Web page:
Keith Olbermann abruptly bid farewell to his audience on Friday night, announcing that this would be the last edition of “Countdown,” the program he has anchored for eight years.

Keith_olbermann_058 The at-times controversial, always confrontational liberal host gave no explanation for his departure, but the timing — so soon after Comcast received approval of its merger with NBC Universal — is sure to raise eyebrows.

Beyond his own outspoken role, Olbermann’s program provided the launching pad for MSNBC’s two other primetime hosts: Rachel Maddow (who was conspicuously on vacation Friday, and very close to Olbermann) and Lawrence O’Donnell.

The website mediabistro.com/tvnewser has the following no-details statement from MSNBC:

MSNBC and Keith Olbermann have ended their contract. The last broadcast of “Countdown with Keith Olbermann” will be this evening. MSNBC thanks Keith for his integral role in MSNBC’s success and we wish him well in his future endeavors.

Last May, Comcast CEO Brian Roberts was asked about whether he was ready for the headaches associated with running NBC U during an interview at the Cable Show. Former News Corp. COO Peter Chernin specifically wondered what Comcast would do if an MSNBC host created a stir that threatened the company’s larger interests.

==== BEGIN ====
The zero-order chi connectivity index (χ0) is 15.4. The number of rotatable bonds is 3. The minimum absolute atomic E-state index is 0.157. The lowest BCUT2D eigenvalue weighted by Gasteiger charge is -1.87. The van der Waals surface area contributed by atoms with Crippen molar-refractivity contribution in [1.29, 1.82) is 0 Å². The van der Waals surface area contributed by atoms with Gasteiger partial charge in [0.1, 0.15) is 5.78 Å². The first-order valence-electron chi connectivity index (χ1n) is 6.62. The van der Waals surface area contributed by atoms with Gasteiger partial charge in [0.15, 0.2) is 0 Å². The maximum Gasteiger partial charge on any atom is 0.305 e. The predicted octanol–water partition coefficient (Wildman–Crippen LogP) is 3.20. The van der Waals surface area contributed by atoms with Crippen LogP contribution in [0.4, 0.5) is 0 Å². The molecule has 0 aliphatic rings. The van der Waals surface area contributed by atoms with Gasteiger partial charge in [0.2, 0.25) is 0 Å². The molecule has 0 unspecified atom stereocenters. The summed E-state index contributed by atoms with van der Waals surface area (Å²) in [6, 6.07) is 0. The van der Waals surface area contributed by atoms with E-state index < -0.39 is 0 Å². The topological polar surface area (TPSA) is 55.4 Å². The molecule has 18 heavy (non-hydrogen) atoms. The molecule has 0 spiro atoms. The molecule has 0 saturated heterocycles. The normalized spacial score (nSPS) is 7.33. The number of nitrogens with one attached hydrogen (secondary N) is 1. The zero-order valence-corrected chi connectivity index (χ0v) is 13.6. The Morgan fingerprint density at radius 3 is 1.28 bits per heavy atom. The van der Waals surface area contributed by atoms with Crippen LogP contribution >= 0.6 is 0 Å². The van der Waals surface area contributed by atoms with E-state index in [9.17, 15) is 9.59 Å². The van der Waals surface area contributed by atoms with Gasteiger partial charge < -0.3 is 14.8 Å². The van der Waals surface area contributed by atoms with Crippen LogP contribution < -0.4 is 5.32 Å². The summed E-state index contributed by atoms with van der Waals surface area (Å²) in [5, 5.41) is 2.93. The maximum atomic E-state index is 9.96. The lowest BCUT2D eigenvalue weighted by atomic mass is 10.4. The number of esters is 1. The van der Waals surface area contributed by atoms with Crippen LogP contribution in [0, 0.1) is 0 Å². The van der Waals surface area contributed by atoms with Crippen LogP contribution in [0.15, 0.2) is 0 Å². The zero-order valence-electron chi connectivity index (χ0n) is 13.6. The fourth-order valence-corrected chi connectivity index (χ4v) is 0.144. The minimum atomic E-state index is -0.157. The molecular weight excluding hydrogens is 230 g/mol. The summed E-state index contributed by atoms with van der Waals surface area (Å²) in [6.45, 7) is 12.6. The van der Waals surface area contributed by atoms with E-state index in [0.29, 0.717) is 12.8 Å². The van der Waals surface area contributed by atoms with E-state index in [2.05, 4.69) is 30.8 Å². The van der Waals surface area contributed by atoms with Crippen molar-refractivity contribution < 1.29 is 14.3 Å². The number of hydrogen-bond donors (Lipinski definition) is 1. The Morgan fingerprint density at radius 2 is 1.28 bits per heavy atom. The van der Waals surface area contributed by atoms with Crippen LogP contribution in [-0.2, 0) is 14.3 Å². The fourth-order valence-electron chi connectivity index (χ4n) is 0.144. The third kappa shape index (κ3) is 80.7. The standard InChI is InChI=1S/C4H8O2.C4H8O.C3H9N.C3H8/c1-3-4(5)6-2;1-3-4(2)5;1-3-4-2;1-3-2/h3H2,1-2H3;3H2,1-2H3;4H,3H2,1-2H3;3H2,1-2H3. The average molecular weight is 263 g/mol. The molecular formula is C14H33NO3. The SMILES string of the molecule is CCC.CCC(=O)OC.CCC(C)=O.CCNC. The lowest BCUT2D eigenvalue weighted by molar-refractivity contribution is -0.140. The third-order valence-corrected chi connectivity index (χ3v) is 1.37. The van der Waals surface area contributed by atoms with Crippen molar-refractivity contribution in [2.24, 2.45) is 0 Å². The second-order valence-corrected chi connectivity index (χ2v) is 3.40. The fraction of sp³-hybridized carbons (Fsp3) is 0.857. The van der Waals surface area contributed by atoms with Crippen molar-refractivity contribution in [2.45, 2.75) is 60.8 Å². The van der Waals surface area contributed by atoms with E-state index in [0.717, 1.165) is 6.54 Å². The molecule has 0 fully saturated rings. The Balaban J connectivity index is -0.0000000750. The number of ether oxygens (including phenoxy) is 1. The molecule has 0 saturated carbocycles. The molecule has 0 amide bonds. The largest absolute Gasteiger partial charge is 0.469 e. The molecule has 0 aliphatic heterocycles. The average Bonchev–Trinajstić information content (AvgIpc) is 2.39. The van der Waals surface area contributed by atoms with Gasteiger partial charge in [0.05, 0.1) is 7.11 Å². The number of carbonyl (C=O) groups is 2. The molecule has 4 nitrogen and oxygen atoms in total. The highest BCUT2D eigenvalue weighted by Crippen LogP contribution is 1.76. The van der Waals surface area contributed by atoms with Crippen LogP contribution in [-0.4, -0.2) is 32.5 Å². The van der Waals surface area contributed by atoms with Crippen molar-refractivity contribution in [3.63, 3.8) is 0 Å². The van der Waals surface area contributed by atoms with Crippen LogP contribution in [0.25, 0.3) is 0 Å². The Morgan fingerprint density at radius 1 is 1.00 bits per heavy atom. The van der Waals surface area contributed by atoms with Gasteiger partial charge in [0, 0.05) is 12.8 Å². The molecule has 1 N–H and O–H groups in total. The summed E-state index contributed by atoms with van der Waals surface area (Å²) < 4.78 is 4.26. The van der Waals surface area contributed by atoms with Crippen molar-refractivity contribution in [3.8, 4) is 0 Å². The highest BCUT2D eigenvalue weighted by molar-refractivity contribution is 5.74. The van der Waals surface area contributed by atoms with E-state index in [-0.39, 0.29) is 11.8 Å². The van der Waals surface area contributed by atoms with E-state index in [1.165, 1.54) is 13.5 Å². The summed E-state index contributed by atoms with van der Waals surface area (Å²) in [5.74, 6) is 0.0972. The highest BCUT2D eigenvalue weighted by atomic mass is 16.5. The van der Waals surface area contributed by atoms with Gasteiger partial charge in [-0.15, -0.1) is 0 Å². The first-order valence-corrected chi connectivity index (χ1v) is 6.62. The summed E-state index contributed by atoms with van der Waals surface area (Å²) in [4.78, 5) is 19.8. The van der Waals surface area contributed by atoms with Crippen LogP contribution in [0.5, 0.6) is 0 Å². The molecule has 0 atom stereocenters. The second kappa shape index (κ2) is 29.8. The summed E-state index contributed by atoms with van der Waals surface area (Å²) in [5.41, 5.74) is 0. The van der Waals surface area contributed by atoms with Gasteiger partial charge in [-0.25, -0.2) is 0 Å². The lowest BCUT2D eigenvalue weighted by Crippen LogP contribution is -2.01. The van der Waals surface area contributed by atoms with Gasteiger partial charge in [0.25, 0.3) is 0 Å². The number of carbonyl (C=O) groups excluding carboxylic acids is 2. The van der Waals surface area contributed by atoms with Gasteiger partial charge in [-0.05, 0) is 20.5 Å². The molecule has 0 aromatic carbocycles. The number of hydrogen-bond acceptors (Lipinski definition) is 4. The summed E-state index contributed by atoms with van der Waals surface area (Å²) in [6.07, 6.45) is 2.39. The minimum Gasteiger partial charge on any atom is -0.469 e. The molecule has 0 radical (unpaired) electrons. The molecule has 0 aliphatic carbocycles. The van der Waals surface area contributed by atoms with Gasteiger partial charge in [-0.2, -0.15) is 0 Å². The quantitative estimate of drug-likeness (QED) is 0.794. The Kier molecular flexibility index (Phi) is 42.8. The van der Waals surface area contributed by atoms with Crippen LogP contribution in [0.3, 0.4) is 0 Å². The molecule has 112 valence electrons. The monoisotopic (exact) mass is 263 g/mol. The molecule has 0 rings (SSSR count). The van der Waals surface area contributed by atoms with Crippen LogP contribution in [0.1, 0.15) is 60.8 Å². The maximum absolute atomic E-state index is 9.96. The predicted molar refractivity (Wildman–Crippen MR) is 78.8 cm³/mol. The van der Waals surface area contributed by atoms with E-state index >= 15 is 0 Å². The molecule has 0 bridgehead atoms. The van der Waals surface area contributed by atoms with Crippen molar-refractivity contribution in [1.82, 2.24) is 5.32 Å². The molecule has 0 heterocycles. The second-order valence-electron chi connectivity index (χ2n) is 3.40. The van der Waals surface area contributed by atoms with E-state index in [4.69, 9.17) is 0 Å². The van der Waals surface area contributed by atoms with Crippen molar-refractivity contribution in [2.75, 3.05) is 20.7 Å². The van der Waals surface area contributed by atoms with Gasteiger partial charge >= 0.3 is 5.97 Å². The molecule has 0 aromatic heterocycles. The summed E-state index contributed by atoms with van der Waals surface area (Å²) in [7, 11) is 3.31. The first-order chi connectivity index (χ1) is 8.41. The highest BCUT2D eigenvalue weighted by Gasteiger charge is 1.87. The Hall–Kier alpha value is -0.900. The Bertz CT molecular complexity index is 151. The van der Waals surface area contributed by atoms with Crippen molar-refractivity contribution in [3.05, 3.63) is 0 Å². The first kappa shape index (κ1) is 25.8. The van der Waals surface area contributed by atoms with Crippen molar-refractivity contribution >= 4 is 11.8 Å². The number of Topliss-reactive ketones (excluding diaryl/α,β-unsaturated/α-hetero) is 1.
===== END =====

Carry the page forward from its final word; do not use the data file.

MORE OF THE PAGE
Roberts sidestepped the question, but did say regarding NBC News, “The single most awesome asset that comes from this deal is NBC News. … NBC News will help define Comcast.”

Olbermann served a brief suspension in November for unauthorized political donations, but he has been so closely allied to MSNBC Prez Phil Griffin that his exit has to come as a major shock. He’s also the latest high-profile talent or exec to leave since Comcast began taking over, including NBC U CEO Jeff Zucker, and entertainment execs Jeff Gaspin and Angela Bromstad.

Interestingly, Olbermann’s chief rival at Fox News Channel, Bill O’Reilly — who had frequently lashed out at General Electric because the company employed Olbermann — had speculated on the air that there would be changes at MSNBC once Comcast took over. That most likely was just bluster, though, not insider knowledge.

UPDATE: Was MSNBC prepared for the change? Apparently not. Thirty minutes after Olbermann announced he was leaving, the channel ran a promo for its “Lean Forward” campaign featuring — you guessed it — Olbermann.

 Also, Anderson Cooper is covering the story on CNN, with former MSNBC anchor David Shuster among those commenting. (Be interesting to see if Fox News does any gloating next week.)

“He’s resurfaced before, he’ll resurface again,” Shuster concluded.

 Second Update: Both Comcast and MSNBC have denied that the new owner played any role in the decision. Given that Comcast had already put its management team in place before receiving FCC approval, I find it hard to believe that any major personnel decision would be made without at least a heads up to top brass.

Certainly, those looking for conspiracies won’t find the channel backing off its liberal niche with its new lineup of O’Donnell, Maddow and Ed Schultz in primetime.

Nevertheless, Olbermann not only helped define the network but steered the channel into its current profile. As is so often true in TV, form follows success, not the other way around.